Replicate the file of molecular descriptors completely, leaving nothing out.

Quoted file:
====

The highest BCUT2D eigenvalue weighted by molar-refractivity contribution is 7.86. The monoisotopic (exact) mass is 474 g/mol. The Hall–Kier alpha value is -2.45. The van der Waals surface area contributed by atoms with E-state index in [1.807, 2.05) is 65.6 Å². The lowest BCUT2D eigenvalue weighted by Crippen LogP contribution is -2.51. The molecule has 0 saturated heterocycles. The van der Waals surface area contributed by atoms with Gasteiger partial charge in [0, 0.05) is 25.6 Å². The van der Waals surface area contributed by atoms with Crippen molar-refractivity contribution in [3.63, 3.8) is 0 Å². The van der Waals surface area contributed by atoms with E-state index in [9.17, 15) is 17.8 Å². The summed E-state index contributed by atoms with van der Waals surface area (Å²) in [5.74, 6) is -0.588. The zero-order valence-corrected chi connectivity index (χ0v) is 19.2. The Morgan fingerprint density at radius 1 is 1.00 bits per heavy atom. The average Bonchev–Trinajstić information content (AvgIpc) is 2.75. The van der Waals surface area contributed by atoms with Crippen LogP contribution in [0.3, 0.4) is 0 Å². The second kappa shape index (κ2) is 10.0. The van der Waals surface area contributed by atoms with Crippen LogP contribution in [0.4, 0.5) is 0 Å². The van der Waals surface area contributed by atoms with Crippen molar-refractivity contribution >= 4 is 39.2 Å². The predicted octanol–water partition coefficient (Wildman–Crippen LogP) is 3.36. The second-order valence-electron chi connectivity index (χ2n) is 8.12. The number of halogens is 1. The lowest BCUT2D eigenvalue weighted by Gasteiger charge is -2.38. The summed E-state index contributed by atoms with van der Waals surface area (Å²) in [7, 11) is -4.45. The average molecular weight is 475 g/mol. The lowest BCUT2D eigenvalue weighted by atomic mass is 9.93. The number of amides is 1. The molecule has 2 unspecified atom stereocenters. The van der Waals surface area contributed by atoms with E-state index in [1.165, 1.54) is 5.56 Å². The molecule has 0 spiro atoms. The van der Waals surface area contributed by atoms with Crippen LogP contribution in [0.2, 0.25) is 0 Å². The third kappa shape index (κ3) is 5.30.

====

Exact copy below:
The highest BCUT2D eigenvalue weighted by molar-refractivity contribution is 7.86. The monoisotopic (exact) mass is 474 g/mol. The Hall–Kier alpha value is -2.45. The van der Waals surface area contributed by atoms with E-state index in [1.807, 2.05) is 65.6 Å². The lowest BCUT2D eigenvalue weighted by Crippen LogP contribution is -2.51. The molecule has 0 saturated heterocycles. The van der Waals surface area contributed by atoms with Gasteiger partial charge in [0, 0.05) is 25.6 Å². The van der Waals surface area contributed by atoms with Crippen molar-refractivity contribution in [3.63, 3.8) is 0 Å². The van der Waals surface area contributed by atoms with E-state index in [9.17, 15) is 17.8 Å². The summed E-state index contributed by atoms with van der Waals surface area (Å²) in [5.74, 6) is -0.588. The zero-order valence-corrected chi connectivity index (χ0v) is 19.2. The Morgan fingerprint density at radius 1 is 1.00 bits per heavy atom. The average Bonchev–Trinajstić information content (AvgIpc) is 2.75. The van der Waals surface area contributed by atoms with Crippen LogP contribution in [0.3, 0.4) is 0 Å². The second kappa shape index (κ2) is 10.0. The van der Waals surface area contributed by atoms with Crippen LogP contribution in [0.4, 0.5) is 0 Å². The van der Waals surface area contributed by atoms with Crippen molar-refractivity contribution >= 4 is 39.2 Å². The predicted octanol–water partition coefficient (Wildman–Crippen LogP) is 3.36. The second-order valence-electron chi connectivity index (χ2n) is 8.12. The number of halogens is 1. The lowest BCUT2D eigenvalue weighted by Gasteiger charge is -2.38. The summed E-state index contributed by atoms with van der Waals surface area (Å²) in [7, 11) is -4.45. The average molecular weight is 475 g/mol. The lowest BCUT2D eigenvalue weighted by atomic mass is 9.93. The number of amides is 1. The molecule has 2 unspecified atom stereocenters. The van der Waals surface area contributed by atoms with E-state index in [1.165, 1.54) is 5.56 Å². The molecule has 0 spiro atoms. The van der Waals surface area contributed by atoms with Crippen LogP contribution in [0.2, 0.25) is 0 Å². The third kappa shape index (κ3) is 5.30.